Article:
Thursday, October 22, 2015

A Drive-By Booting

Okay, so this post is a bit of a drive-by, but it's probably worth noting what does and doesn't feature in Jim Murphy's impassioned plea for throbbing British military stiffness and a pounding for ISIS.

It does contain:

- Much back-patting for the author's selfless refusal of lucrative book offers; 

- A frank admission that the 2013 Syria bombing proposals were largely cosmetic, followed by anguished sobs of regret over voting against them;

- A flat declaration that the 2003 Iraq invasion and occupation are so far in the past as to be irrelevant to decisions that we might make today;

- Nudge-nudges about how the author takes the situation much more seriously than other MPs do; 

- Gratuitous scare-quotes around the word "anti-war" in relation to other MPs;

- Open admissions that "military action alone won't work"; 

- Bizarre chin-stroking about Britain's "period of unresolved purpose" between 1956 and 1968, a time in which British soldiers were engaged in Cyprus, Kenya, Borneo and Yemen, amongst other countries*,

- An assertion that "conscientious objection" is unacceptable, and 

- A bit of rah-rah about how the decision to bomb Syria will test our national greatness, or something.

It's quite a sight, to see a once-prominent politician sobbing in regret because he didn't resign over a proposed bombing campaign that even he recognises was mainly a cosmetic gesture, while simultaneously dicking off the catastrophically destructive war that he actually did vote for.

Nonetheless, let's note what doesn't appear in Jim's article:

- A single, solitary claim that fighting ISIS will help anyone, in either Syria or Iraq. 

I'm unsure how to take this, really.  Is it absent-mindedness, or an over-enthusiastic sub-editor, or just rampant vainglory?

Whatever's going on, I think it's worth noting that for Murphy, the question To Bomb, Or Not To Bomb really is all about us, and that the countries we're proposing to bombard don't even rate a moment's consideration.

*Cheers to assorted readers for pointing out some of the sillier arguments in Murphy's piece.  You know who you are.

5 comments:

Luke said...

"Whatever's going on, I think it's worth noting that for Murphy, the question To Bomb, Or Not To Bomb really is all about us, and that the countries we're proposing to bombard don't even rate a moment's consideration."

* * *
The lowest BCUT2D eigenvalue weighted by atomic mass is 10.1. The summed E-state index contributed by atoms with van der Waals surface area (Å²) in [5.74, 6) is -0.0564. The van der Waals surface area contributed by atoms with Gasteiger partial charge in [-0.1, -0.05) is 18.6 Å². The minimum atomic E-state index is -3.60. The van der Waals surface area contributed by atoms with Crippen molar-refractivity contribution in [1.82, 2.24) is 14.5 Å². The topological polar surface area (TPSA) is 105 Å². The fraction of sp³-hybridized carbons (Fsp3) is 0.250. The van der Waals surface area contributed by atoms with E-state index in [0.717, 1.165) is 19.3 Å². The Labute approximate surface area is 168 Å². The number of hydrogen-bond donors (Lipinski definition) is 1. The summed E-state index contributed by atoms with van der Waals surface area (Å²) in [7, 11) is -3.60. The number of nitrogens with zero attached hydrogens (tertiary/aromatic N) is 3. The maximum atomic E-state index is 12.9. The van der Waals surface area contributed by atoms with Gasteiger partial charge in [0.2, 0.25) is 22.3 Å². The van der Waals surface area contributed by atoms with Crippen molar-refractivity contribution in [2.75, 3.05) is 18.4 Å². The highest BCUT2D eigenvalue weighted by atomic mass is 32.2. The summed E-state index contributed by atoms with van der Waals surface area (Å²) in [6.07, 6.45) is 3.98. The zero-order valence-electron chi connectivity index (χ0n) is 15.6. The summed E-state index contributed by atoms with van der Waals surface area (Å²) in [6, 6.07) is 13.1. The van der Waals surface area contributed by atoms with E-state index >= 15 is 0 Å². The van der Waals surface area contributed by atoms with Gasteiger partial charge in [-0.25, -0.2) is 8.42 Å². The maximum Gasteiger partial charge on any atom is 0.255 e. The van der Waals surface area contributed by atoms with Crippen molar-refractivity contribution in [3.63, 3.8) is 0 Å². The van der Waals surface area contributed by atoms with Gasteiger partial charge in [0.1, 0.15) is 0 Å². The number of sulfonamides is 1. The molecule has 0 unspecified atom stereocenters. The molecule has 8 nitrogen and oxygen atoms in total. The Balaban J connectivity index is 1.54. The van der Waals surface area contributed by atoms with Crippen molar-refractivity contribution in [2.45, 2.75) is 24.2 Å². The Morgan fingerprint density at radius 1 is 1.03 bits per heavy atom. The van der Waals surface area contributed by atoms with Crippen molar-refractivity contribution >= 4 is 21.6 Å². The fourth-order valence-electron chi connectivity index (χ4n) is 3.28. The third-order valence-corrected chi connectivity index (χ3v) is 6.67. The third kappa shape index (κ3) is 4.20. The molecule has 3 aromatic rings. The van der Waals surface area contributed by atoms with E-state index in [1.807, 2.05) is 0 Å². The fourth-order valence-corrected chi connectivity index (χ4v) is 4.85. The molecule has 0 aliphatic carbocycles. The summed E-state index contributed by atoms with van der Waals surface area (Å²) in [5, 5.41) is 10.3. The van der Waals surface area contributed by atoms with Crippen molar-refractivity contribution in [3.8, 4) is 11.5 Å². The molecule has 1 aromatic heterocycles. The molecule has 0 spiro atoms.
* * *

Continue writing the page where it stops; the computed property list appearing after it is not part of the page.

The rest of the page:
I have not really made up my mind about how much the UK government should be concerned about citizens of other countries. A bit, yes, as much as UK citizens, probably not. Not very altruistic I'll accept.

But I'm not entirely clear how UK citizens benefit from bombing (or who we are meant to bomb). FWIW, my take on ME politics/bombing is coloured by many of my local shopkeepers being Kurdish, and their relatives being bombed by everyone.

Anonymous said...

What a bizarre article by Jim Murphy, full of non sequiturs and logical twists and turns. If I understand the introduction correctly, he has managed to get a regular berth at the Staggers, which suggests another turn of the spiral of decline of that magazine.

Guano

gastro george said...

"... huge uncertainty about what Britain means abroad ..."

I imagine, amongst those who get to experience it, that there is actually huge certainty about what Britain means abroad.

Anonymous said...

Could Murphy's reference to a supposed British post-1956 "period of unresolved purpose" mean that Murphy thinks that Britain should have sent troops to Vietnam? Whether or not this is the case, the article is about a British equivalent of the so-called "Vietnam Syndrome", an apparent irrational aversion to being involved in foreign wars.

Guano

gregorach said...

"I think it's worth noting that for Murphy, the question To Bomb, Or Not To Bomb really is all about us."

Yet another data point for my hypothesis that somewhere over 95% of foreign policy is entirely about domestic politics...